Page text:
Allspice is also listed as a rubefacient, which means that it increases circulation to the skin, so it can be used in treating acne and cold limbs. Allspice contains tannins, which provide a mild anesthetic making it useful for the treatment of arthritis and sore muscles either in a soak or a poultice.

Culinary Uses of Allspice

The ground, dried berry is very aromatic and has a robust, peppery taste. It is a popular component of jerk seasoning in Caribbean cooking. It is also very popular in English cooking and is often added to stews and sauces and used in pickling vegetables. Allspice can be used as a substitute for cinnamonnutmeg, or cloves.

In the countries where allspice originates, the leaves are also used in cooking or smoking meat and are known as ‘west Indian bay leaf’, though it doesn’t taste much like the other sort of bay leaf. The essential oil (West Indian Bay Oil) is also used in sausages.

5 thoughts on “Allspice

  • May 21, 2021 at 4:45 pm
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    Can a wand be made from its wood?

    Reply
    • September 8, 2021 at 12:49 pm
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      If you can get ahold of a suitably sized piece, I don’t see why not.

      Reply
  • December 1, 2021 at 2:11 am
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    I am a little disturbed by the insert about the Arawak using Allspice to cure the meat of their fallen enemies. I have spent a large part of my day, hunting down sources about cannibalism in Caribbean Island Natives that did NOT come from European sources. I have reached out to some friends of mine who have ties to Caribbean Island Natives still living today for their perspective. I am still waiting on their response.
    While it is possible that they could have participated in cannibalism, I think context is really important. Some South American Indigenous people did participate in what is called Endocannibalism: they ate the flesh of their dead village members and family: a custom that was believed showed kinship and respect to the recently deceased. I think it is possible they would have ate the flesh of their fallen enemies, but I am leery of jumping to such conclusions when historically colonizers have made such claims as a way of encouraging the further genocide of Indigenous people in the Americas. I also think it is a little odd to mention such a thing when the focus of the article is an herb and not a detailed description of Caribbean Island/Central/South American Indigenous customs pre-European contact.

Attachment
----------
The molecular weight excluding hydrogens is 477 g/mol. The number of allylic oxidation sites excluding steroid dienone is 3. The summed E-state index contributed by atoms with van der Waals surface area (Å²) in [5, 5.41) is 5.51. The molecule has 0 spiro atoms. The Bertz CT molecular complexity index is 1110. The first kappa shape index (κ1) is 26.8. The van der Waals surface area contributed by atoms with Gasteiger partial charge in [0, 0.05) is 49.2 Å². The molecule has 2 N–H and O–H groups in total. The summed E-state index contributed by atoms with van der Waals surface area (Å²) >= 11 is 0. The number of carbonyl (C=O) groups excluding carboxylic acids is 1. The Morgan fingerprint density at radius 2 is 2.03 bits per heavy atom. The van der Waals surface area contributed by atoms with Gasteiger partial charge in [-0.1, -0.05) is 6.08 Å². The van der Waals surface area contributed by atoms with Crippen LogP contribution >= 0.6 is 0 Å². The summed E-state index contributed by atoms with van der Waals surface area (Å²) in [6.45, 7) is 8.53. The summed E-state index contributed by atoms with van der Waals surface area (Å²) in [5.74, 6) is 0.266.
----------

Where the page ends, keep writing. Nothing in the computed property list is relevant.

Reply
    • January 5, 2022 at 3:19 pm
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      Thank you for pointing that out. Upon review of this article, I find that there are a few very specific inclusions in this article that I, myself, would like more context for as well. I personally prefer to have more references for articles and this one does not have any (!) so it is definitely going on the list for review.

      There are many spiritual and cultural contexts for cannibalism and it is also true that colonizers and, indeed, many groups throughout history used the charge of cannibalism to demonize others. So, whether or not it is true that they cannibalized their enemies or their friends, more depth is indeed needed before that little tidbit is included. I would be interested in hearing what you find out from your sources.

      Reply